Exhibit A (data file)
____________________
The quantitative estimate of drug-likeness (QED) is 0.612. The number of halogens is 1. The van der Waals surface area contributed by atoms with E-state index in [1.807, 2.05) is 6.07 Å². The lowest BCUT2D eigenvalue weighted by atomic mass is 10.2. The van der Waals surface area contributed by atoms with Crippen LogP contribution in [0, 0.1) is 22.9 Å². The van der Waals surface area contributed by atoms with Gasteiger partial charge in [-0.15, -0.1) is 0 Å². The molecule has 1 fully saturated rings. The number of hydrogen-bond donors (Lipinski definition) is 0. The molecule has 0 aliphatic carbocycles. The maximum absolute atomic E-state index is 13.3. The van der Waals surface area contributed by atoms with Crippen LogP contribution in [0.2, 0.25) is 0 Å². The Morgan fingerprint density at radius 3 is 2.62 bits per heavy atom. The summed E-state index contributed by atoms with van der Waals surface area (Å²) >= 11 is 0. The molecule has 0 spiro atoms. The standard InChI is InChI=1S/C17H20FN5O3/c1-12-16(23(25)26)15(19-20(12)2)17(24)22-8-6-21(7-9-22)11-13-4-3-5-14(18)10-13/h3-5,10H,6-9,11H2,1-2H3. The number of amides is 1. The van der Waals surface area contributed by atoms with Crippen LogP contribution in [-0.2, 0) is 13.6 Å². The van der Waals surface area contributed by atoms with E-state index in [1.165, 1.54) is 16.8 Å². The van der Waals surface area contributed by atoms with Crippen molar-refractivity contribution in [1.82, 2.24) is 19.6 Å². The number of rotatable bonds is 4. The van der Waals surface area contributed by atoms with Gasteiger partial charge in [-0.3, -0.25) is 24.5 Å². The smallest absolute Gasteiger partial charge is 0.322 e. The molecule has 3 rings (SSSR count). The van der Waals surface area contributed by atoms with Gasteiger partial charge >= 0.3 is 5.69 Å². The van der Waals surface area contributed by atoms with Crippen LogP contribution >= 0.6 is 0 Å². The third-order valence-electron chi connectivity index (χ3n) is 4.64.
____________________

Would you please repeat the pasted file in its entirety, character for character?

The quantitative estimate of drug-likeness (QED) is 0.612. The number of halogens is 1. The van der Waals surface area contributed by atoms with E-state index in [1.807, 2.05) is 6.07 Å². The lowest BCUT2D eigenvalue weighted by atomic mass is 10.2. The van der Waals surface area contributed by atoms with Crippen LogP contribution in [0, 0.1) is 22.9 Å². The van der Waals surface area contributed by atoms with Gasteiger partial charge in [-0.15, -0.1) is 0 Å². The molecule has 1 fully saturated rings. The number of hydrogen-bond donors (Lipinski definition) is 0. The molecule has 0 aliphatic carbocycles. The maximum absolute atomic E-state index is 13.3. The van der Waals surface area contributed by atoms with Crippen LogP contribution in [0.2, 0.25) is 0 Å². The Morgan fingerprint density at radius 3 is 2.62 bits per heavy atom. The summed E-state index contributed by atoms with van der Waals surface area (Å²) >= 11 is 0. The molecule has 0 spiro atoms. The standard InChI is InChI=1S/C17H20FN5O3/c1-12-16(23(25)26)15(19-20(12)2)17(24)22-8-6-21(7-9-22)11-13-4-3-5-14(18)10-13/h3-5,10H,6-9,11H2,1-2H3. The number of amides is 1. The van der Waals surface area contributed by atoms with Crippen LogP contribution in [-0.2, 0) is 13.6 Å². The van der Waals surface area contributed by atoms with E-state index in [1.165, 1.54) is 16.8 Å². The van der Waals surface area contributed by atoms with Crippen molar-refractivity contribution in [1.82, 2.24) is 19.6 Å². The number of rotatable bonds is 4. The van der Waals surface area contributed by atoms with Gasteiger partial charge in [-0.3, -0.25) is 24.5 Å². The smallest absolute Gasteiger partial charge is 0.322 e. The molecule has 3 rings (SSSR count). The van der Waals surface area contributed by atoms with Gasteiger partial charge >= 0.3 is 5.69 Å². The van der Waals surface area contributed by atoms with Crippen LogP contribution >= 0.6 is 0 Å². The third-order valence-electron chi connectivity index (χ3n) is 4.64.